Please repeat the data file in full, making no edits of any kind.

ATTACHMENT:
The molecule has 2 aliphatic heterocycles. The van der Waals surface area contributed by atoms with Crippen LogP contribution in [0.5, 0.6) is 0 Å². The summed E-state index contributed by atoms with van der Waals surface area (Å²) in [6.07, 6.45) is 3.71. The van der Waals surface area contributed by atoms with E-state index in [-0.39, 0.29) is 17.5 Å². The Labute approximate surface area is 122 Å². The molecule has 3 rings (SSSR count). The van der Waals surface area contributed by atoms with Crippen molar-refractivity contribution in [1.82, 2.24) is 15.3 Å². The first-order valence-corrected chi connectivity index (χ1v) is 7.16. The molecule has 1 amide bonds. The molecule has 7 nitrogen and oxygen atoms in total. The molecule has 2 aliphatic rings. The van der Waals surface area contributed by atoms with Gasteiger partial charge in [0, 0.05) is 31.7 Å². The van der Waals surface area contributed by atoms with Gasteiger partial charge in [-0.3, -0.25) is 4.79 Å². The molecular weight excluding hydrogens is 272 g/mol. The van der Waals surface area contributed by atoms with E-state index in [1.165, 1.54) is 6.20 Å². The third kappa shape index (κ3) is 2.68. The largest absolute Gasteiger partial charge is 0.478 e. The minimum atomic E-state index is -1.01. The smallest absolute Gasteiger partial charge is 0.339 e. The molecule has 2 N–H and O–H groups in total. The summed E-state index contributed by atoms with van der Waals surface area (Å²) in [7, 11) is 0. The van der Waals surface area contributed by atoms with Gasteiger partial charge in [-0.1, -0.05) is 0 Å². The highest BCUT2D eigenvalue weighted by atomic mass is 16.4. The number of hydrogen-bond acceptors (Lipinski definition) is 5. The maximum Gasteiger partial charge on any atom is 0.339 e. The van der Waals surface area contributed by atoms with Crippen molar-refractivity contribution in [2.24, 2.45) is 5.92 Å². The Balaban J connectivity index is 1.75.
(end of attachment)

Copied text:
The molecule has 2 aliphatic heterocycles. The van der Waals surface area contributed by atoms with Crippen LogP contribution in [0.5, 0.6) is 0 Å². The summed E-state index contributed by atoms with van der Waals surface area (Å²) in [6.07, 6.45) is 3.71. The van der Waals surface area contributed by atoms with E-state index in [-0.39, 0.29) is 17.5 Å². The Labute approximate surface area is 122 Å². The molecule has 3 rings (SSSR count). The van der Waals surface area contributed by atoms with Crippen molar-refractivity contribution in [1.82, 2.24) is 15.3 Å². The first-order valence-corrected chi connectivity index (χ1v) is 7.16. The molecule has 1 amide bonds. The molecule has 7 nitrogen and oxygen atoms in total. The molecule has 2 aliphatic rings. The van der Waals surface area contributed by atoms with Gasteiger partial charge in [0, 0.05) is 31.7 Å². The van der Waals surface area contributed by atoms with Gasteiger partial charge in [-0.3, -0.25) is 4.79 Å². The molecular weight excluding hydrogens is 272 g/mol. The van der Waals surface area contributed by atoms with E-state index in [1.165, 1.54) is 6.20 Å². The third kappa shape index (κ3) is 2.68. The largest absolute Gasteiger partial charge is 0.478 e. The minimum atomic E-state index is -1.01. The smallest absolute Gasteiger partial charge is 0.339 e. The molecule has 2 N–H and O–H groups in total. The summed E-state index contributed by atoms with van der Waals surface area (Å²) in [7, 11) is 0. The van der Waals surface area contributed by atoms with Gasteiger partial charge in [-0.1, -0.05) is 0 Å². The highest BCUT2D eigenvalue weighted by atomic mass is 16.4. The number of hydrogen-bond acceptors (Lipinski definition) is 5. The maximum Gasteiger partial charge on any atom is 0.339 e. The van der Waals surface area contributed by atoms with Crippen molar-refractivity contribution in [2.24, 2.45) is 5.92 Å². The Balaban J connectivity index is 1.75.